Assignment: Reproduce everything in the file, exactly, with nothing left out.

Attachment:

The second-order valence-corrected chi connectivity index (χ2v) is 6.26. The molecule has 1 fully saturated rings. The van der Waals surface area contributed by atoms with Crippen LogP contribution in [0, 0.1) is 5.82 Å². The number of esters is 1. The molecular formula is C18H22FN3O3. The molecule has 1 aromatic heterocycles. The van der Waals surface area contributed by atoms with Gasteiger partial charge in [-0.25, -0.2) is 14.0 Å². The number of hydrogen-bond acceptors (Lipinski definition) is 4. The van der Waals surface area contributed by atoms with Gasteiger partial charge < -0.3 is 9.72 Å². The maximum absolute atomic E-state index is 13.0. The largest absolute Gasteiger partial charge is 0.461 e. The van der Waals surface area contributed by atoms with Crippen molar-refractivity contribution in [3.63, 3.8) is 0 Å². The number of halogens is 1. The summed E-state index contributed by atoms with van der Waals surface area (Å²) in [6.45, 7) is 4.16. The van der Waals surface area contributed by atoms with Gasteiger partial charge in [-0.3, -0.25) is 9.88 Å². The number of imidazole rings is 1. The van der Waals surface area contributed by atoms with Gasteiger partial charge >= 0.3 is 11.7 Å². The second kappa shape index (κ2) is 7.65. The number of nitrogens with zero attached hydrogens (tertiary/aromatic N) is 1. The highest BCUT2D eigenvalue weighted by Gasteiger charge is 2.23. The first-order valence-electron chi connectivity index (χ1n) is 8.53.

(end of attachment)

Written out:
The second-order valence-corrected chi connectivity index (χ2v) is 6.26. The molecule has 1 fully saturated rings. The van der Waals surface area contributed by atoms with Crippen LogP contribution in [0, 0.1) is 5.82 Å². The number of esters is 1. The molecular formula is C18H22FN3O3. The molecule has 1 aromatic heterocycles. The van der Waals surface area contributed by atoms with Gasteiger partial charge in [-0.25, -0.2) is 14.0 Å². The number of hydrogen-bond acceptors (Lipinski definition) is 4. The van der Waals surface area contributed by atoms with Gasteiger partial charge < -0.3 is 9.72 Å². The maximum absolute atomic E-state index is 13.0. The largest absolute Gasteiger partial charge is 0.461 e. The van der Waals surface area contributed by atoms with Crippen molar-refractivity contribution in [3.63, 3.8) is 0 Å². The number of halogens is 1. The summed E-state index contributed by atoms with van der Waals surface area (Å²) in [6.45, 7) is 4.16. The van der Waals surface area contributed by atoms with Gasteiger partial charge in [-0.3, -0.25) is 9.88 Å². The number of imidazole rings is 1. The van der Waals surface area contributed by atoms with Gasteiger partial charge >= 0.3 is 11.7 Å². The second kappa shape index (κ2) is 7.65. The number of nitrogens with zero attached hydrogens (tertiary/aromatic N) is 1. The highest BCUT2D eigenvalue weighted by Gasteiger charge is 2.23. The first-order valence-electron chi connectivity index (χ1n) is 8.53.